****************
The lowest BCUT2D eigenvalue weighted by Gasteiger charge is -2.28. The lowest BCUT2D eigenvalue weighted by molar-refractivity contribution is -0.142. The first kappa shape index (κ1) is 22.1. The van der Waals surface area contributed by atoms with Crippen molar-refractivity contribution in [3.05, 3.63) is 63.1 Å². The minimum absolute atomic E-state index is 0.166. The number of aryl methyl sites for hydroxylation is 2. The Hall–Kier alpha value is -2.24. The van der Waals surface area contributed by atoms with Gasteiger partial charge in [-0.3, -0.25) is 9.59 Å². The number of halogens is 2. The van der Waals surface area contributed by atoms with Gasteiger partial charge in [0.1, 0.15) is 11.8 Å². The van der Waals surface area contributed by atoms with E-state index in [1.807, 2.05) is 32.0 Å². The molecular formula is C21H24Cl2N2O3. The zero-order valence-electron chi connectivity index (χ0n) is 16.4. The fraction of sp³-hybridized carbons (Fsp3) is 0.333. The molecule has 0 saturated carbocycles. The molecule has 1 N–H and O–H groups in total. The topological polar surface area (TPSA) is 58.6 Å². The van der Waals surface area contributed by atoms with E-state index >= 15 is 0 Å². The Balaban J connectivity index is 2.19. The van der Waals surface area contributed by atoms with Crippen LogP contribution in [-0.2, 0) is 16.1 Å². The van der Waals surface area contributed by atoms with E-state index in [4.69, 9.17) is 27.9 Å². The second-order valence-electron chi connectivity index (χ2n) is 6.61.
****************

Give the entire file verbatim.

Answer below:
The lowest BCUT2D eigenvalue weighted by Gasteiger charge is -2.28. The lowest BCUT2D eigenvalue weighted by molar-refractivity contribution is -0.142. The first kappa shape index (κ1) is 22.1. The van der Waals surface area contributed by atoms with Crippen molar-refractivity contribution in [3.05, 3.63) is 63.1 Å². The minimum absolute atomic E-state index is 0.166. The number of aryl methyl sites for hydroxylation is 2. The Hall–Kier alpha value is -2.24. The van der Waals surface area contributed by atoms with Gasteiger partial charge in [-0.3, -0.25) is 9.59 Å². The number of halogens is 2. The van der Waals surface area contributed by atoms with Gasteiger partial charge in [0.1, 0.15) is 11.8 Å². The van der Waals surface area contributed by atoms with E-state index in [1.807, 2.05) is 32.0 Å². The molecular formula is C21H24Cl2N2O3. The zero-order valence-electron chi connectivity index (χ0n) is 16.4. The fraction of sp³-hybridized carbons (Fsp3) is 0.333. The molecule has 0 saturated carbocycles. The molecule has 1 N–H and O–H groups in total. The topological polar surface area (TPSA) is 58.6 Å². The van der Waals surface area contributed by atoms with E-state index >= 15 is 0 Å². The Balaban J connectivity index is 2.19. The van der Waals surface area contributed by atoms with Crippen LogP contribution in [-0.2, 0) is 16.1 Å². The van der Waals surface area contributed by atoms with E-state index in [4.69, 9.17) is 27.9 Å². The second-order valence-electron chi connectivity index (χ2n) is 6.61.